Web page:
Then you go to the local traffic police depot to open your student driver's file. This takes about the entire morning of a working week. For one, the queue of people wanting a license is impressive. You may have to elbow your way once or twice to save your place in the queue. When you finally reach the person/police at the desk, he or she wil start pointing at some road signs to which you must give the correct name. This goes on for about 10 road signs and then you are given your student's ID that allows you to study driving in the UAE.

There are no written tests and the "name-that-road-sign" is the closest you will get to a test. How this is ever checked though, remains a puzzle.

Then you get a slip of paper that tells you to come back after a month to do three tests in an actual car. That part I will share in my next post so hold on.

Test Drive

Yipee!!! I've finally passed the bridge part of my driving test. It was proving so much to be my nemesis that in several moments of fear and self doubt, I was really close to just giving it all up and bear not having a driving license in the UAE. But three's a charm and I've fianlly got it my third try.

Now I'm off to the fourth and final part of the UAE driving challenge which is the actual road test.

To the foreign visitor of this bog, unexposed to Emirati culture and ways, there are many ways of going about getting a driving license in the United Arab Emirates.

If you come from a first world country, often in huge business/economic relations with UAE, your passport and driving license from your country is enough to get you a UAE equivalent. These are the Brits, Americans, Canadians, European Union member countries, Australians and New Zealanders. From Asia, it is only the Japanese who get the privilege.

If you come from GCC countries - Saudi, Bahrain, Qatar, Kuwait, Oman - you also get the license equivalent from your country.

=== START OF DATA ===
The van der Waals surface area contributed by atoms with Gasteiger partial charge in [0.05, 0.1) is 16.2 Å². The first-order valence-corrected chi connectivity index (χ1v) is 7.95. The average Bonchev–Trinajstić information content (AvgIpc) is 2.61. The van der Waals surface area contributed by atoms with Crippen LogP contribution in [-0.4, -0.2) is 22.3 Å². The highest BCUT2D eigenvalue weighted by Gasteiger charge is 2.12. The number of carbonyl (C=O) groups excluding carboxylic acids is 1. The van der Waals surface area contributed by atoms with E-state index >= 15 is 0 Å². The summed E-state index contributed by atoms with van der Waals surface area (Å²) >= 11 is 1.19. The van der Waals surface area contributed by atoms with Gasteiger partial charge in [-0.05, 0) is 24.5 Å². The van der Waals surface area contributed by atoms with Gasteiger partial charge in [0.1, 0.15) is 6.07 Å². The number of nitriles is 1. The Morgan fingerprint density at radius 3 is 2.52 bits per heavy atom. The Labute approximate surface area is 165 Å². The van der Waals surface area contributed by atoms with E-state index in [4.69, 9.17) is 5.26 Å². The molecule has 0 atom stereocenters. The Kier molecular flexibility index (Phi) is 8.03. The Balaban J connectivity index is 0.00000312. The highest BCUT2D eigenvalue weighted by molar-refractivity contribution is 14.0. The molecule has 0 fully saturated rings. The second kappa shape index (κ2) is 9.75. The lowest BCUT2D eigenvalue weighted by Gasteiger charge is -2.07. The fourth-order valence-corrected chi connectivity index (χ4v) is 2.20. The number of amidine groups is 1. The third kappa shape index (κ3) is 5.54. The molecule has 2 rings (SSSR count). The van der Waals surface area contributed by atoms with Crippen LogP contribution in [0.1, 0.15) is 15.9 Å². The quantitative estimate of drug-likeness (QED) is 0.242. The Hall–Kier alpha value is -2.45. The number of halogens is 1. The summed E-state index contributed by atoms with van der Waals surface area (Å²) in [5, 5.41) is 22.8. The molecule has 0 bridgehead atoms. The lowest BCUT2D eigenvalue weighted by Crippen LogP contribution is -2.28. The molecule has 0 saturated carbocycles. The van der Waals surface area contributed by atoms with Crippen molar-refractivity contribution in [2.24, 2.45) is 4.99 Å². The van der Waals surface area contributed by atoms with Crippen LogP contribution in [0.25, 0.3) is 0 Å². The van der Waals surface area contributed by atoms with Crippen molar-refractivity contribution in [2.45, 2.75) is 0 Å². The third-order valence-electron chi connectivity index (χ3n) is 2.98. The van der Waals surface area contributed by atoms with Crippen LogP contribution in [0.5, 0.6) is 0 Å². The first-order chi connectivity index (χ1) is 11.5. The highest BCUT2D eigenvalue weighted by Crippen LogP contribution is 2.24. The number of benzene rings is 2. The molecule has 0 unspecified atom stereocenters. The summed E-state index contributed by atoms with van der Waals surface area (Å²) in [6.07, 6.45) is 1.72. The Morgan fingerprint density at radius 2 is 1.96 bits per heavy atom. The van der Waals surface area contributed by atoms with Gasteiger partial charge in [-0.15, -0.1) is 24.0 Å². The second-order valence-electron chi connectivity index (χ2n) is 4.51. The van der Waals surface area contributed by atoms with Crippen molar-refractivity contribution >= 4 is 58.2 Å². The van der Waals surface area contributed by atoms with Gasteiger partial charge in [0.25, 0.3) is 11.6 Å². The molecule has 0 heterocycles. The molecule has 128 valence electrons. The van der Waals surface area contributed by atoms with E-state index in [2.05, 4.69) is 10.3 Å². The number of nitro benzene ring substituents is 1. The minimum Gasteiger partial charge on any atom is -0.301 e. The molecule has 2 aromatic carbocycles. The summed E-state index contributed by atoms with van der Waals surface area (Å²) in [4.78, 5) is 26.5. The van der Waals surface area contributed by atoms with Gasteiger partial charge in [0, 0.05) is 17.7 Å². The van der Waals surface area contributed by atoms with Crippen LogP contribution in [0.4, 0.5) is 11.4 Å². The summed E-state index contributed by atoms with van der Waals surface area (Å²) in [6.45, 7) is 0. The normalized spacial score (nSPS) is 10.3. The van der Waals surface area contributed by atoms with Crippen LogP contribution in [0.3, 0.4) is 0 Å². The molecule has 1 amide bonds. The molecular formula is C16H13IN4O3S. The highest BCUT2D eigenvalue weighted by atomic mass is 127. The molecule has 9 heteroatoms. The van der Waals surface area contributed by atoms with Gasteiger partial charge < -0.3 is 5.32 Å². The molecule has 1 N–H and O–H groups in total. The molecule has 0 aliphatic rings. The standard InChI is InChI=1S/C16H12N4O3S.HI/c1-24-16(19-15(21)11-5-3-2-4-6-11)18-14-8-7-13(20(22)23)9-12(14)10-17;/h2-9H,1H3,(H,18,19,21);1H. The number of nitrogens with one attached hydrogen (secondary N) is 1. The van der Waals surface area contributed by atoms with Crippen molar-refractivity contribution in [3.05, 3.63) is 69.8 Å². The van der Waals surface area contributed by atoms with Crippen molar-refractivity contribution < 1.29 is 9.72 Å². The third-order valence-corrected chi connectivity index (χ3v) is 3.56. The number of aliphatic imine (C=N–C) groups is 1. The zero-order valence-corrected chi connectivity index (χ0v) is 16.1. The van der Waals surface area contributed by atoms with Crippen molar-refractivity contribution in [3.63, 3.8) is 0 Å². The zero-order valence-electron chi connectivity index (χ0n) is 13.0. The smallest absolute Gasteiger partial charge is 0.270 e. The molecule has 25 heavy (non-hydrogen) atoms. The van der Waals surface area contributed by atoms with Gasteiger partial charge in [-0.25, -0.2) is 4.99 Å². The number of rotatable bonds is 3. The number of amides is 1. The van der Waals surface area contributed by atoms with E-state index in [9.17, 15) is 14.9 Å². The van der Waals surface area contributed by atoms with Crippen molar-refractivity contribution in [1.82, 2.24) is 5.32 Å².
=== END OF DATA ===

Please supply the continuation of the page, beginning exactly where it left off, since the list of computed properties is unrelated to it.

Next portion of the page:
If you come from the rest of the must go through a series of driving tests to prove you are indeed worthy of such a license.

And that is where the fun starts but I shall post it next blog as my boss just called me for something....

Tennis anyone?

I've finally decided that to shed off these extra pounds, I need a sports where I am able to run around and not look like some kind of crazy woman on drugs. So I've chosen tennis to lead me to the long but hopefully rewarding state of physical fitness - and some mean backhands!

Timely that Alfa Sports should go on sale and so I was able to purchase the basic gear - racket, shoes, balls and bag at 30% discount. I feel like the universe was indeed consipiring so that I would be able to play tennis and lose weight in no time.

Then everything went on a standstill. For one, I don't have anyone to play tennis with me. Unlike eating - where one could fashionable dine needs a partner! Been imploring work colleagues to help me (read that: teach me!) play tennis but since I've bought 'my gear' a couple of weeks ago, the best I've done with it was move it from the bedroom to the living room!

My desire to be Martina is slowly dwindling and I need someone to save me from this predicament. Tennis anyone? Running after balls is more likely but I guess one should indeed start somewhere.

Now where did I put that playstation joystick....?

The Origins of Bat-man

Been gone for too long and haven't done any blog so here's one today:

Watched Stuart Little 2 with Amber on DVD and my husband commented whist Stuart and Margalo were in a romantic scene together (the one where they were in Stu's car watching TV/movie) that THAT was how the bat came to be.

If a rat had wings, surely it wouldn't look so much unlike a bat right? So that's his theory of bathood and how it came into being...a bird and a rat got married and bats were their siblings. Come to think of it... the word Bird + rAT does form the word BAT. Hmmmmm....

On some days, my husband does seem to have a point but who's listening eh?

Saturday, September 04, 2004

Summer Long

Most people I know who are expats in the Emirates go home or hie off to cooler climes during the months of July and August, the hottest months in these parts of the desert. But we stayed on. First it was due to lack of funds. No use flying off to Manila then having no dosh to spread around - family and friends. Second, as an effect of reason number 1, I had to take on a part-time job which nessecitated me to stay on the entire summer. Finally, my husband was not allowed to go off on his summer vacation this summer. His boss told him to go and take his summer vacation in the winter(!), imagine that. So we stayed. And steamed. I wasn't bad when you just stay indoors and avoid the sun. But then, electric bills skyrocketed due to all the air conditioners being kept on to maintain a pleasant "weather" at home. I guess in the long run, electric bills are somewhat cheaper than airline bills.